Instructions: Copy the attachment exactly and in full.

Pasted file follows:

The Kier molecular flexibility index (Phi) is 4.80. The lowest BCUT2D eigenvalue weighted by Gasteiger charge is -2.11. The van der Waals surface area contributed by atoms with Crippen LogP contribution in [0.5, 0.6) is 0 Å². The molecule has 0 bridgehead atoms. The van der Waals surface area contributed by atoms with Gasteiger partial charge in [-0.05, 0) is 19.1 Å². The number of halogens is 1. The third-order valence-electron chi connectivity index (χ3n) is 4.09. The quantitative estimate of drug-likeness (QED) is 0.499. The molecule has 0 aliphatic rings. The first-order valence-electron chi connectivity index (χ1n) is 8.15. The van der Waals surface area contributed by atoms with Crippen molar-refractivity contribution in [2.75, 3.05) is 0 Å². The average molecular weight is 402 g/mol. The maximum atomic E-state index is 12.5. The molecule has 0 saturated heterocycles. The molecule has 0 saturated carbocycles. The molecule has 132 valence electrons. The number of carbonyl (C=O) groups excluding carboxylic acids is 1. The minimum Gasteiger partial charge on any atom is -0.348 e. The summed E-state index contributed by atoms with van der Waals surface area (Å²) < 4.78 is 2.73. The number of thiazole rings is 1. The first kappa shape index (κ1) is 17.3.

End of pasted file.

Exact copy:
The Kier molecular flexibility index (Phi) is 4.80. The lowest BCUT2D eigenvalue weighted by Gasteiger charge is -2.11. The van der Waals surface area contributed by atoms with Crippen LogP contribution in [0.5, 0.6) is 0 Å². The molecule has 0 bridgehead atoms. The van der Waals surface area contributed by atoms with Gasteiger partial charge in [-0.05, 0) is 19.1 Å². The number of halogens is 1. The third-order valence-electron chi connectivity index (χ3n) is 4.09. The quantitative estimate of drug-likeness (QED) is 0.499. The molecule has 0 aliphatic rings. The first-order valence-electron chi connectivity index (χ1n) is 8.15. The van der Waals surface area contributed by atoms with Crippen molar-refractivity contribution in [2.75, 3.05) is 0 Å². The average molecular weight is 402 g/mol. The maximum atomic E-state index is 12.5. The molecule has 0 saturated heterocycles. The molecule has 0 saturated carbocycles. The molecule has 132 valence electrons. The number of carbonyl (C=O) groups excluding carboxylic acids is 1. The minimum Gasteiger partial charge on any atom is -0.348 e. The summed E-state index contributed by atoms with van der Waals surface area (Å²) < 4.78 is 2.73. The number of thiazole rings is 1. The first kappa shape index (κ1) is 17.3.